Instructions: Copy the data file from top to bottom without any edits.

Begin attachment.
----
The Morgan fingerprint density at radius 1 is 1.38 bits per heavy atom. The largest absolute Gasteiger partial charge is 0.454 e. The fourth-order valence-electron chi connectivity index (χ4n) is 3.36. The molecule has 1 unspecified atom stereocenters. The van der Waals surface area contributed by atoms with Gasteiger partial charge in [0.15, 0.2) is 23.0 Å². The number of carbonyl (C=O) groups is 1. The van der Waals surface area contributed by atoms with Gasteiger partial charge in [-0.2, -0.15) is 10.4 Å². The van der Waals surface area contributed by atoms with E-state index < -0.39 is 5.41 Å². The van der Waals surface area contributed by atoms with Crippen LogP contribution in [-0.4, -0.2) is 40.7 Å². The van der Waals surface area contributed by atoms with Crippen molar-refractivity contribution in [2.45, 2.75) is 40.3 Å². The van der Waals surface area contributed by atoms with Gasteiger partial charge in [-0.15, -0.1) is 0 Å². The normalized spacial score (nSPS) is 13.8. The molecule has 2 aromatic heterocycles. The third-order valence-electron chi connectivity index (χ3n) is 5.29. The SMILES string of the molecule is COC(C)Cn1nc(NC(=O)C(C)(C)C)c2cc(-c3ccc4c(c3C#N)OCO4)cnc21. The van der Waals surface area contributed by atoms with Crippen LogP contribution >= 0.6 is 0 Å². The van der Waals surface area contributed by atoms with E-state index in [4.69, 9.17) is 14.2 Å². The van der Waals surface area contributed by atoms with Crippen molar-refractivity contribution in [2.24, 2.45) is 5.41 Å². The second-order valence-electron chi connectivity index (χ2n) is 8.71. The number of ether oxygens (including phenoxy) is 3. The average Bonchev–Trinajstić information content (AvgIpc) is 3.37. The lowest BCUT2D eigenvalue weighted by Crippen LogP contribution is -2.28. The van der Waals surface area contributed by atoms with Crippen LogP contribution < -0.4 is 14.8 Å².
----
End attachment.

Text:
The Morgan fingerprint density at radius 1 is 1.38 bits per heavy atom. The largest absolute Gasteiger partial charge is 0.454 e. The fourth-order valence-electron chi connectivity index (χ4n) is 3.36. The molecule has 1 unspecified atom stereocenters. The van der Waals surface area contributed by atoms with Gasteiger partial charge in [0.15, 0.2) is 23.0 Å². The number of carbonyl (C=O) groups is 1. The van der Waals surface area contributed by atoms with Gasteiger partial charge in [-0.2, -0.15) is 10.4 Å². The van der Waals surface area contributed by atoms with E-state index < -0.39 is 5.41 Å². The van der Waals surface area contributed by atoms with Crippen LogP contribution in [-0.4, -0.2) is 40.7 Å². The van der Waals surface area contributed by atoms with Crippen molar-refractivity contribution in [2.45, 2.75) is 40.3 Å². The van der Waals surface area contributed by atoms with Gasteiger partial charge in [-0.15, -0.1) is 0 Å². The normalized spacial score (nSPS) is 13.8. The molecule has 2 aromatic heterocycles. The third-order valence-electron chi connectivity index (χ3n) is 5.29. The SMILES string of the molecule is COC(C)Cn1nc(NC(=O)C(C)(C)C)c2cc(-c3ccc4c(c3C#N)OCO4)cnc21. The van der Waals surface area contributed by atoms with Crippen LogP contribution >= 0.6 is 0 Å². The van der Waals surface area contributed by atoms with E-state index in [4.69, 9.17) is 14.2 Å². The van der Waals surface area contributed by atoms with Crippen molar-refractivity contribution in [2.24, 2.45) is 5.41 Å². The second-order valence-electron chi connectivity index (χ2n) is 8.71. The number of ether oxygens (including phenoxy) is 3. The average Bonchev–Trinajstić information content (AvgIpc) is 3.37. The lowest BCUT2D eigenvalue weighted by Crippen LogP contribution is -2.28. The van der Waals surface area contributed by atoms with Crippen LogP contribution < -0.4 is 14.8 Å².